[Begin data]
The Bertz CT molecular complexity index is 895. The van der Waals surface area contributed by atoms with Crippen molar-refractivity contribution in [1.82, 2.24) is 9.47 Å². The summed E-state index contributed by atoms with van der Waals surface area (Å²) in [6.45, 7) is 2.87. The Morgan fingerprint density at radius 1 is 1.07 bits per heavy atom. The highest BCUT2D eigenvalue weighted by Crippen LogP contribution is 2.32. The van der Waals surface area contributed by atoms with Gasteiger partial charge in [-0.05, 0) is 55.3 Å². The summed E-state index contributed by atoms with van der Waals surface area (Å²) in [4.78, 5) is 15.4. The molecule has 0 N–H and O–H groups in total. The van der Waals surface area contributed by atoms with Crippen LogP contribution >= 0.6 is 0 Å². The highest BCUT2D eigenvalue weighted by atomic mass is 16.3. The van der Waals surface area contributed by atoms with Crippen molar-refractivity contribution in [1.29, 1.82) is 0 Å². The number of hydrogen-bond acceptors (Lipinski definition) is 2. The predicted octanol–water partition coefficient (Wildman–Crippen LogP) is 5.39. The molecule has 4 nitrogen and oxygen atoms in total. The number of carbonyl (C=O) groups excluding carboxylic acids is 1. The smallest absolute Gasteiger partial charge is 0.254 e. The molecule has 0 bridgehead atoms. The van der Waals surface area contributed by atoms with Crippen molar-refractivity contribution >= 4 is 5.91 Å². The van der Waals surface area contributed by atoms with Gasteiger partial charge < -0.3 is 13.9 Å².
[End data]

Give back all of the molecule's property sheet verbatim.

The Bertz CT molecular complexity index is 895. The van der Waals surface area contributed by atoms with Crippen molar-refractivity contribution in [1.82, 2.24) is 9.47 Å². The summed E-state index contributed by atoms with van der Waals surface area (Å²) in [6.45, 7) is 2.87. The Morgan fingerprint density at radius 1 is 1.07 bits per heavy atom. The highest BCUT2D eigenvalue weighted by Crippen LogP contribution is 2.32. The van der Waals surface area contributed by atoms with Gasteiger partial charge in [-0.05, 0) is 55.3 Å². The summed E-state index contributed by atoms with van der Waals surface area (Å²) in [4.78, 5) is 15.4. The molecule has 0 N–H and O–H groups in total. The van der Waals surface area contributed by atoms with Crippen LogP contribution >= 0.6 is 0 Å². The highest BCUT2D eigenvalue weighted by atomic mass is 16.3. The van der Waals surface area contributed by atoms with Crippen molar-refractivity contribution in [1.29, 1.82) is 0 Å². The number of hydrogen-bond acceptors (Lipinski definition) is 2. The predicted octanol–water partition coefficient (Wildman–Crippen LogP) is 5.39. The molecule has 4 nitrogen and oxygen atoms in total. The number of carbonyl (C=O) groups excluding carboxylic acids is 1. The smallest absolute Gasteiger partial charge is 0.254 e. The molecule has 0 bridgehead atoms. The van der Waals surface area contributed by atoms with Crippen molar-refractivity contribution >= 4 is 5.91 Å². The van der Waals surface area contributed by atoms with Gasteiger partial charge < -0.3 is 13.9 Å².